The first house I bought in Lexington was a block away from Castlewood Park in the 1980’s. This neighborhood was home to me. I grew up off Meadow Lane, played Little League baseball and basketball in Castlewood Park. The basketball court then was in the Louden Castle, now home to the Lexington Art League.
In the eighties, I was doing a lot of summer theatre in Woodland Park and with Dr. Jim Rodgers at UK…and I was bicycling to rehearsal many nights. Pedaling through these Northside streets also felt like “home”. Growing up, my friends and I biked everywhere and all the time. There were long summer days when we were up and rolling by 8am and still rolling strong at 10pm. Our parents didn’t worry about it since all the parents on the street kept half an eye on all the kids. Every kid’s house was a refuge from weather, hunger, or the calls of nature.
We were excellently-equipped to face our world. We had baseball cards flapping and snapping on the spokes of our wheels, and when the sun went down we had soft drink cans. We had perfected the technique of stomping on the middle of empty cans in such a way that as the can was crushed, it curled around and clung to the sole of our sneaker. Thus shod, we would mount our bikes, attain the speed of light, and drop the lethal sneaker to the asphalt. The night would come alive with streaks of sparks and screams of burning metal…followed instantly by the wails of the neighbors.
Clearly, the offended neighbors were unaware that America was great then.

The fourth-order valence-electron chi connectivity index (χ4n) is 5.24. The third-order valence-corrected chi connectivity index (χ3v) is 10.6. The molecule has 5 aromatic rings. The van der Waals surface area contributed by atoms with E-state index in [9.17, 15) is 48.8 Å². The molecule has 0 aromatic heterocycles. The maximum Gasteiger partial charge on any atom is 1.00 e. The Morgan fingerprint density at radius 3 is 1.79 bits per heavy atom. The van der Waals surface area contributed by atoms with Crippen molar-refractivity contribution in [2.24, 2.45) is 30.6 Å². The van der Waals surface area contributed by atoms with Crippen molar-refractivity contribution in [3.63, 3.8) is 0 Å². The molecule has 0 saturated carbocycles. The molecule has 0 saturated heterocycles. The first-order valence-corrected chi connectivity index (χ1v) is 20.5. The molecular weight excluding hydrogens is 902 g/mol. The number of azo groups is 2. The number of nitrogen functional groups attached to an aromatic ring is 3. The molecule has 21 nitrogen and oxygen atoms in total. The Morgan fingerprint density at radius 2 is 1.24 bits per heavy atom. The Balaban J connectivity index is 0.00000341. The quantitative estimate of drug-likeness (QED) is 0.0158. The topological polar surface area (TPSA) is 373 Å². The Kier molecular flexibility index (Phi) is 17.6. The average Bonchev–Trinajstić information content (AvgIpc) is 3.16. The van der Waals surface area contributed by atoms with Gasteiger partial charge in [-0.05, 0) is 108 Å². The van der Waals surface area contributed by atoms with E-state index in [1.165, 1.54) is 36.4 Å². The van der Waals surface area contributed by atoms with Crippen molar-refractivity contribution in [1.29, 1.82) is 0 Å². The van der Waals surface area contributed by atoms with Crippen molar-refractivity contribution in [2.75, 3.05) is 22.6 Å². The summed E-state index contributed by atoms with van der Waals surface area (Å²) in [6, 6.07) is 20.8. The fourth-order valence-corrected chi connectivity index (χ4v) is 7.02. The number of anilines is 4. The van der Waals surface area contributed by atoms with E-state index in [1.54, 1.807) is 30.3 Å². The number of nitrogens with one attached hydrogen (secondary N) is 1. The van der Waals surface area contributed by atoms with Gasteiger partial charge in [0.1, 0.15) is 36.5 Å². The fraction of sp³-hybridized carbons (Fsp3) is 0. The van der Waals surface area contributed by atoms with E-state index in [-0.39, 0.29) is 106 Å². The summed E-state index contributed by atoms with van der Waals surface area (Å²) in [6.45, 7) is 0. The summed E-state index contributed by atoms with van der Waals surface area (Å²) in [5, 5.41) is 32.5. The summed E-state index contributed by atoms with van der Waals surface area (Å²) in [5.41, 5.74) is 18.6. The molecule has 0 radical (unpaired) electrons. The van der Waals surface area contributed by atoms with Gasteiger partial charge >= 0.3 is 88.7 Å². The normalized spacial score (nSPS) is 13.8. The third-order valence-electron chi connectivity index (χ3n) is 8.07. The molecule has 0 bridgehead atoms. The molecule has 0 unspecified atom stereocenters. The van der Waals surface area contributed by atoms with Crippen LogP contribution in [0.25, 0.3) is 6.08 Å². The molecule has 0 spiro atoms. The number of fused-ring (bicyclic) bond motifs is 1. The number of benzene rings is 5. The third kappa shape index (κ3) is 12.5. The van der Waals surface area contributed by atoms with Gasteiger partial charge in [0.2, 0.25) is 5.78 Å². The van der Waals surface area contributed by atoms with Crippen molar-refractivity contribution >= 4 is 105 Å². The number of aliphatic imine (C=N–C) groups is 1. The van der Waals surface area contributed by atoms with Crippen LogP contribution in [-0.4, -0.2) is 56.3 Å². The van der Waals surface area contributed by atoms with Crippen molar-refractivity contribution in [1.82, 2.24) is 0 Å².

So…there I was, twenty years older, back in the neighborhood, biking those streets again.
Now though, I was biking alone at night and no one was watching or listening. They were self-sequestered in their air-conditioned nests with cable TV. The streets were silent. I was invisible. How cool is that?
However, part of my ride to rehearsal each night would take me through what I came to refer to as the “NACZ” – the no air-conditioning zone. The difference was stark. In the NACZ I was not invisible, I was a participant once more. People sitting on their porches would greet me. I could hear their conversations. The windows were open. I could hear their phones ringing and could hear what was on TV. I loved it. On those “dark, warm, narcotic American nights” (thank you forever for that description, Tom Waits) I once again became a ten-year-old Prometheus on a 5-speed with a beverage can clamped to my sneaker ready to leave a trail of sparks and screeches and devastation to the dismay of my parents and neighbors out on their porches.
Of course I didn’t actually do that now.
I was a responsible adult now…
…riding a bike to a place where I would spend the evening pretending to be King Arthur, or Don Quixote, or a murderous barber, or a pleasant man with an invisible bunny for a drinking buddy.
Also, my mom had thrown all my baseball cards away.
…that was it.